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notes on research, technology, and more

Gnumeric File Reference "unknown workbook" Error:

If you have file references in Gnumeric (you refer to different workbooks using a reference like:

=[bookname.gnumeric]Sheet!A1

... the references will not resolve unless the other workbooks are opened *in the same gnumeric instance*. This means, for example, that if you open Nautilus, select all the workbooks, and open them in Gnumeric, that your references will not work. Instead, they will all be quoted; that is, they will look like this:

'=[bookname.gnumeric]Sheet!A1

Don't be alarmed -- your sheets have not been changed. Trying to manually remove the "'" will just throw up an error about a referral to an "unknown workbook."

The issue is that, as I said up top, all the sheets must be opened in the same instance of Gnumeric. It's not obvious in any way that open windows of Gnumeric may not be the same "instance" so this can be confusing. The solution is to open one of the documents, or a "new" Gnumeric instance, and then open the linked documents from within a single application instance.

I never used linked sheets in Excel, so I'm not sure if this is typical spreadsheet behavior or not. I'm frankly surprised that the sheets need to be open to be viewed... I think Gnumeric should be able to open linked sheets as long as the paths are right, but that's just me... anyway, HTH, HS (happy spreadsheeting)!

Super cool idea -- using servers to heat homes:

Why not heat your home and water with a rack of servers?. From clickolinko.

T SESE -- Single Entry, Single Exit -- Considered Misunderstood:

I was just wondering about this the other day...

PFNA -- Proposal For New Acronym:

We already have TLA, for Three Letter Acronym, but I've been thinking for a while that the TLA namespace is almost exhausted, which could result in the catastrophic failure of efficient communication. Either that, or everyone is going to have to start using NAT to allow multiple expressions to hide behind one TLA (... but that's a topic for a separate post.) Anyway, having just encountered the acronym SPOF -- Single Point Of Failure -- I propose the acronym AOFL: Acronym Of Four Letters. You can either speak it as "A-O-F-L" or, as I prefer, as "awful."

Acronym creators should transition to the new AOFL protocol as soon as possible.

Update: I'm reminded by Nick Moffitt about ETLA -- Extended Three Letter Acronym. There's also a list there of other four letter acronym acronyms, and even my favorite, which describes the class of acronyms including things like LASER and SCUBA: VLFLA -- Very Long Five Letter Acronym. So I guess that AOFL will just be a forgotten standard -- the Betamax to ETLA's VHS.

cosmic rays!:

Pretty cool story about encountering a random bit flip corruption in RAM, and recovering from it.

when will I ever learn?:

I do a lot of performance testing in the course of my research, and so, like a lot of other people I imagine, I wrote a little test harness to manage running jobs. That harness treats each test as a discrete part of a larger test -- and runs through them individually until complete. The benefit of this is that you can use the model to make sure that your conditions are the same for each test, you can see the progress of the overall tests by looking at the job queue, and you can pick up where you left off if something goes wrong. I've spent a lot of time on that script.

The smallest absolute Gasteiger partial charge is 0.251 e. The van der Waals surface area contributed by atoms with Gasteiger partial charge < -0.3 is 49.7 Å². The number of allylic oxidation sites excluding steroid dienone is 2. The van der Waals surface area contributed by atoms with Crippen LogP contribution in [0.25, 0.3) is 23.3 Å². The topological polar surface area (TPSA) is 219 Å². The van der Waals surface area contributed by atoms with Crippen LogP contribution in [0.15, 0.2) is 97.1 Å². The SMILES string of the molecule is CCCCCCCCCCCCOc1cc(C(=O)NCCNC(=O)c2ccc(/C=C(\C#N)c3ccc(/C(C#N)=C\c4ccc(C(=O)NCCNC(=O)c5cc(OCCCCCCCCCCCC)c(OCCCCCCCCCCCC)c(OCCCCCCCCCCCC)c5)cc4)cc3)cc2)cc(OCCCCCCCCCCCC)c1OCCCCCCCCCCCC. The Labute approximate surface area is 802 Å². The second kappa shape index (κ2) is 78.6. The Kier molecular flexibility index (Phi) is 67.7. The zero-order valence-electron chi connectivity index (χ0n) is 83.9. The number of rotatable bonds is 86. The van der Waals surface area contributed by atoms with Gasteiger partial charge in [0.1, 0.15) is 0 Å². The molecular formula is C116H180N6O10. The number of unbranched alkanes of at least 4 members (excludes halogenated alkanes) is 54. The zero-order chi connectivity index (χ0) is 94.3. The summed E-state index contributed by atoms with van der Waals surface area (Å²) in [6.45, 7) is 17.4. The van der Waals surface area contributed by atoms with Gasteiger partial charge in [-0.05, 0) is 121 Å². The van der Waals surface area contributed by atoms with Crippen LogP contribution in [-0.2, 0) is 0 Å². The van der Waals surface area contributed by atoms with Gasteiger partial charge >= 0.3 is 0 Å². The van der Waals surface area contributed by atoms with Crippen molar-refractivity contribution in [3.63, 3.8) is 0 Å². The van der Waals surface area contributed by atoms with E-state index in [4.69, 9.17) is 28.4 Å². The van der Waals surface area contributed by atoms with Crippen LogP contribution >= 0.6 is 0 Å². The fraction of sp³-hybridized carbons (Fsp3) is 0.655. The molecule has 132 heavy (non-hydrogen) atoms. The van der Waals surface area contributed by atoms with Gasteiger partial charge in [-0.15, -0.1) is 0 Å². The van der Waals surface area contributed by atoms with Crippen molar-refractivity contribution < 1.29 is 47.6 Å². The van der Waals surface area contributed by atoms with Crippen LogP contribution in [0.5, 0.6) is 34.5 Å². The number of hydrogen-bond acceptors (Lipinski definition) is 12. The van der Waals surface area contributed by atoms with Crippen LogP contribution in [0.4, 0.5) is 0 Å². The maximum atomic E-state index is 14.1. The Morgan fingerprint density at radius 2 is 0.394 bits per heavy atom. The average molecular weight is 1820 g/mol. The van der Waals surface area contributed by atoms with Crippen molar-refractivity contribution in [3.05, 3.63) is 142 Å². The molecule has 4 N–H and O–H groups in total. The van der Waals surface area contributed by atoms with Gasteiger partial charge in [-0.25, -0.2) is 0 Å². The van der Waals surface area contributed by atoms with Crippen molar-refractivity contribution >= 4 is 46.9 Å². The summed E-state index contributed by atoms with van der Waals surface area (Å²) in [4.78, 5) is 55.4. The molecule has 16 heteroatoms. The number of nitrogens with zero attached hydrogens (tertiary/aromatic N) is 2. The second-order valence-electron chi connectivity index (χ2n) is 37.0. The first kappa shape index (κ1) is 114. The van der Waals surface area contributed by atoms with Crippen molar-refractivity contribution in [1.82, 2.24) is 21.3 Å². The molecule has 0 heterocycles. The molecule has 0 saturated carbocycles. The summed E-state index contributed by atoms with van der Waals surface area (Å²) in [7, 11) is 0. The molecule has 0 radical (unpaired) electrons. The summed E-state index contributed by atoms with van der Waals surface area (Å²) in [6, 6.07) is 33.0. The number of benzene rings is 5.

But then, I always forget about it and start a long string of jobs using a nested for loop... and then I lose all those benefits. My tests aren't particularly sensitive to conditions, but since I didn't use a job queue of any kind, I have no idea when the overall tests will end, and if I kill the task, I'll lose all my progress. Gar!

resizing windows in ubuntu:

Like many hackers I'm constantly looking at or moving around tons of different terminal windows, which often need to be resized. Compiz in Ubuntu includes the Grid plugin, which at first I thought was super annoying, what with its automatically resizing my windows for no apparent reason. But then I set some hotkeys that make my life easy. Basically, using the modifier <Ctrl><Alt><Shift> and the keys A,Q,W,E,D,C,X,Z and S, I can stuff a window into various quadrants or halves of the screen. It's REALLY handy for lining up two vertical terminals side by side on today's widescreen monitors.

But the other day, I was using a crufty old P4 with an ancient video card do I had to fall back to GNOME. Boy, did I miss grid. But in googling around, I found out that in addition to ALT-leftbutton_drag to move windows, there's also ALT-middlebutton_drag to resize windows. I thought, "that's dumb"... but then I tried it and it's pretty awesome, especially when moving windows from a bigger monitor to a smaller monitor when grid or maximize gets confused. A little middle-button alt dragging and things are just right.

I actually have a whole set of left-hand chording shortcuts for window management that I'll post about at some point later. It makes window management for multiple terminals and desktops super easy.

Quick instructions for bar plots in R:

Need to make bar plots quickly in R? It's easy!

What kind of object is this R variable, anyway?:

Numerous ideas here, with the first being:

R> typeof(something)

In other news, I've decided to just start posting all the questions I end up looking up, since I often have to find them again, and I believe in "upvoting" them for posterity.

oh yeah!:

Run a sequence of SQL statements in a script and spit the output to a file:

shell> mysql db_name < script.sql > output.tab

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